The high schools were also qualitative with a baccalaureate in five years and two years of higher education (A level), then three years of university, five for medicine. Later, in the late 1960s, a preliminary university (now 100 level) was established and A-levels were gradually withdrawn from public secondary schools.

This development, he said, has contributed to the decline in the quality of university admission due to increased access to admission, and has also led to the proliferation of universities.

According to him, these incidents had an impact on the quality of graduates produced, which led employers to document the problem of graduates’ unfitness for employment.

He lamented that the intervention of the National Universities Commission (NUC) through the introduction of “studies on entrepreneurship” as a compulsory component of general studies could not achieve the desired result.

Professor Sofola also identified the inability of university programs to catch up with modern trends as one of the challenges facing the sector.

To solve the problems of the sector, Prof. Sofola called for the overhaul of the university system to increase quality; increased funding; sponsor doctoral students with scholarships and stipends; increased funding by the TETFund for research, preferably in dollars, as well as automatic employment for first-class graduates.

“In doing so, the system must have a reward system, where all teachers do not earn the same salary. The ability to attract research grants should include higher personnel costs for the researcher to be comfortable, better focused, and attract bright students / staff to their research group. “

In addition, he said universities should be able to assess faculty on the quality of teaching through student questionnaires and use it for promotion, while the working environment should be improved.
For his part, Professor Sheriffdeen Tella said education models have always produced first-class citizens if properly funded and implemented.

Tella lamented that underfunding has rendered educational policies, especially the 6-3-3-4 system, non-functional, especially the science and technology section.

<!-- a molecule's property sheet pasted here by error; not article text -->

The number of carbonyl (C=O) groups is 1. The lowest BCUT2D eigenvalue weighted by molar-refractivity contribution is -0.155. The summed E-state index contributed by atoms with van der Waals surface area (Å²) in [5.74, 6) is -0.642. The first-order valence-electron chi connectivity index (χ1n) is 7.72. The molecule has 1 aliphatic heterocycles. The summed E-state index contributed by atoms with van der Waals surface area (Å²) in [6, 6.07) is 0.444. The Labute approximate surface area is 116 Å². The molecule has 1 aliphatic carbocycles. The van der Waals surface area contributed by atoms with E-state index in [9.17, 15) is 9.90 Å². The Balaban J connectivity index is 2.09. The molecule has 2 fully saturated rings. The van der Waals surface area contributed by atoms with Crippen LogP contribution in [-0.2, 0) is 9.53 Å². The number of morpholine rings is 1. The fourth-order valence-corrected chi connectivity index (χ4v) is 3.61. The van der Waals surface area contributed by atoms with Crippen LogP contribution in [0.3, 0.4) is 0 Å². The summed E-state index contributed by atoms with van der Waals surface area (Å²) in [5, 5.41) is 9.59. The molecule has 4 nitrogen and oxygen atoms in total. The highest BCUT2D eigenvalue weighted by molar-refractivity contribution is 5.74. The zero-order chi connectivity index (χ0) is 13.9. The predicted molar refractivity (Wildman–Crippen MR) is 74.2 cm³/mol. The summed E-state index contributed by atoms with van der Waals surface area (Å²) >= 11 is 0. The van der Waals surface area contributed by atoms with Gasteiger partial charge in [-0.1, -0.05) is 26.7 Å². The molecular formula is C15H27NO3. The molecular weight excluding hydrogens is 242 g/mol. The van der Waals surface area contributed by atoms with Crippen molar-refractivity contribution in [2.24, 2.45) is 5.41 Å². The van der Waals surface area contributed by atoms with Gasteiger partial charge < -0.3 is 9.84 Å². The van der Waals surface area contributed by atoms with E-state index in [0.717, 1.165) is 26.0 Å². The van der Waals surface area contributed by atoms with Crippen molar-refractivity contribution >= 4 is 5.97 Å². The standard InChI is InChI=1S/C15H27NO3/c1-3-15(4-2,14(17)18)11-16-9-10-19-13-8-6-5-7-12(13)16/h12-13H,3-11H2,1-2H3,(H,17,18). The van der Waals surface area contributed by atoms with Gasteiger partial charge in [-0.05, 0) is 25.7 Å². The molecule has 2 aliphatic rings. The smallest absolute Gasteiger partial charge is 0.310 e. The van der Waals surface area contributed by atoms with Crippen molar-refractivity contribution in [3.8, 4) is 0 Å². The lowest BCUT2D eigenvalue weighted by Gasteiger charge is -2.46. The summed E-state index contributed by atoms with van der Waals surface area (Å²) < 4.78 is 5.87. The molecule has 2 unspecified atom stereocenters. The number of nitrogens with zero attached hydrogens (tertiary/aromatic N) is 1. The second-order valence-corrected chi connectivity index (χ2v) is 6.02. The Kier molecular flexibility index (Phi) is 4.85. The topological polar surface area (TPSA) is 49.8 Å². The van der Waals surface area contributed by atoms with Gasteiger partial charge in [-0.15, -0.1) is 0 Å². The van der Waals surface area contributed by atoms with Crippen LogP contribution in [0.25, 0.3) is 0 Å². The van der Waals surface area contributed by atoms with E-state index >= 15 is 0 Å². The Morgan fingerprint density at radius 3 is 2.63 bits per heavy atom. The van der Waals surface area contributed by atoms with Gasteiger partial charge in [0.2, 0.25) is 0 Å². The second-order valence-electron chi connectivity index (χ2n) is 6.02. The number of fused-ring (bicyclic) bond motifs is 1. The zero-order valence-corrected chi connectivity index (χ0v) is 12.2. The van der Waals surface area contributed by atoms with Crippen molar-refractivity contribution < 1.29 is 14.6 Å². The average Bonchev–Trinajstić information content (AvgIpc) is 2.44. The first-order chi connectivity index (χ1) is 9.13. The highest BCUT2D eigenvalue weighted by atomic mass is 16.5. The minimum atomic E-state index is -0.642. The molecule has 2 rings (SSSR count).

“Under-funding, especially from state governments which in most cases have not provided matching funds, remains the biggest problem, as it invariably affects the learning environment, teaching quality and outcomes (low quality graduates at all levels) and encourages dropouts, among others.

He added that a steady decline in education tax allocations at different levels, coupled with an increase in corruption cases, plays a major role in the underdevelopment of the sector.

PROF Olukoju noted that despite the disruption caused by the civil war and prolonged military rule, the education system until the 1980s was characterized by maintaining relatively high standards, including the high quality of staff and students at the primary, secondary and higher levels.

“The low enrollment rate, particularly in the northern states of Nigeria, has required positive action through a system of admission quotas to federal colleges and higher education institutions, put in place by the government to promote national unity.

“An immediate consequence of the Structural Adjustment Program (SAP) was the precipitous collapse in the value of the naira, which was accompanied by underfunding of education at all levels. Teacher morale has fallen and over time there has been less emphasis on quality although massification has taken place without adequate funding, provision of teachers and adequate infrastructure.

He added: “There was constant decay of school buildings, obsolescence of laboratories and libraries, neglect of teacher training, although the National Certificate of Education (NCE) became the minimum qualification for teachers. teachers. This encouraged a fixation on the mere possession of certificates without content or quality. “

Professor Olukoju listed the challenges of the education system as inadequate funding; embezzlement and financial corruption; ICT gaps; high teacher / student ratio; poor quality control; low morale and motivation of teachers; as well as the low standards of public schools.

To solve the problems, the eminent professor probed an increase in budget allocation, monitoring of disbursements and project execution, investment in the electronic library; Internet bandwidth, online education facilities, train more teachers and subject them to basic skills retraining and online / distance learning management.

Regarding the different education policies, in particular the 6-3-3-4 and 9-3-4 systems, the former vice-chancellor said that there is a gap between the design and the practical realities of its implementation. , due to corruption, poor performance and lack of sincerity.

To reposition the sector for 21st century realities, Olukoju said there should be regular program and performance reviews, and a national platform to compare experiences within and between regions and states.

One thing experts have agreed on is that Nigeria’s 60 years of tinkering with its education system has not worked out in large part due to half-hearted policy implementation.

Janice G. Ball